In an unprecedented move, John Cummings held a press conference in the student lounge to announce his decision to forgo the last year of medical school and put his name into the residency draft.
“First of all, I’d like to thank the University of Nebraska for supporting me along the way. I couldn’t have done it without the countless hours in the anatomy lab late at night. Or coming in early to pre-round in the hospital during my core rotations this year.”
Surrounded by his family and many major news outlets he continued, “but the time has come to act in my family’s best interest.”
This decision was predicted earlier by his faculty mentor, Dr. Arnold Schwartz.
“The first day I met John I couldn’t believe the explosive skills he had. He moved like a surgeon and thought like a nephrologist. He was light years beyond his peers.”
The buzz started even before John stepped foot on campus. The University of Nebraska Alumni Association noticed his talents when he was still a freshmen at Creighton as an undergraduate. There he befriended other talented premed stars where they travelled the nation running the table at research conferences.
His meteoric rise, though, was not without its temptations. After his MS1 year John was approached by the makers of First Aid and offered first authorship on the upcoming year’s guide. In addition, U World offered to ink him to a multi-year endorsement deal in exchange for his input on questions. Student Doctor Network offered to award him ‘Lifetime donor’ status. The most lucrative offer though was from Littmann Stethoscopes.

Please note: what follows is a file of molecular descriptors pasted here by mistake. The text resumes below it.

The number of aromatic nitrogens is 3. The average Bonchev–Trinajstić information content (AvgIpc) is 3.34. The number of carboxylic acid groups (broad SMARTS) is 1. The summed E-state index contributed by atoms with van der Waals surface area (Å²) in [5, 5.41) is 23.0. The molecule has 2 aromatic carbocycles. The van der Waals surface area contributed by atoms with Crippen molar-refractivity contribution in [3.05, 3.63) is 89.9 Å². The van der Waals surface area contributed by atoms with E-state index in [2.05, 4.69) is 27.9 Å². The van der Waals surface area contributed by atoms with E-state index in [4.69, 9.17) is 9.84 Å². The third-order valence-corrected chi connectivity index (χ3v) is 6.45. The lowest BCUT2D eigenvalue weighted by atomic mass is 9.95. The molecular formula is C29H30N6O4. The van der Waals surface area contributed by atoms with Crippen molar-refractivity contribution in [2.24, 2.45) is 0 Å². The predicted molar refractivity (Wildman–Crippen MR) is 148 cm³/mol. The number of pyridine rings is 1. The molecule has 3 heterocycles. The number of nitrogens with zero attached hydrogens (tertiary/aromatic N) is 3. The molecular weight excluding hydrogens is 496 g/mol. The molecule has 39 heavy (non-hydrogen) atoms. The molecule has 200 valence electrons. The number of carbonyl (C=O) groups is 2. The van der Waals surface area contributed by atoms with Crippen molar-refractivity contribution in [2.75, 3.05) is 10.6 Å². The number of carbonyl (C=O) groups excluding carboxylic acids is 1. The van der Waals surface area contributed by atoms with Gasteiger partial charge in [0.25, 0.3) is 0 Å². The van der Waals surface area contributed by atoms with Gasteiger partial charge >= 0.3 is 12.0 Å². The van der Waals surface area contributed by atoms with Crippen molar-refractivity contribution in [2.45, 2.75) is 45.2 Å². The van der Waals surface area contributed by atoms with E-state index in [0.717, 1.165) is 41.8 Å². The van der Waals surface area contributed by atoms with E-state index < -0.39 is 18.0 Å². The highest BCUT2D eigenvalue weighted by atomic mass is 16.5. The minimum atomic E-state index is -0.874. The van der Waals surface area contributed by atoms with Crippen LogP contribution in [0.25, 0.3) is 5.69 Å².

Cummings continued, “And so I sit before you today and say that I am eager to begin next year as an intern. Of course, using the superior technology of Littmann Stethoscopes.”
Some have speculated that the Littmann deal will far exceed his intern year salary and open up other lucrative endorsement deals in the US as well as abroad.
Early projections have Cummings as a lock going to UCLA, where his father completed his undergraduate degree. His bench research would match current dean Richard Horowitz uptempo and speed of teaching. However, analysts are not counting out Washington University where he would have an immediate impact on the Green Team and likely have quality rounding sessions in the ICU and cardiology elective months.
His younger brother, Marcus, has also shown promise as a rising fifth grader and is on many medical school radars already.
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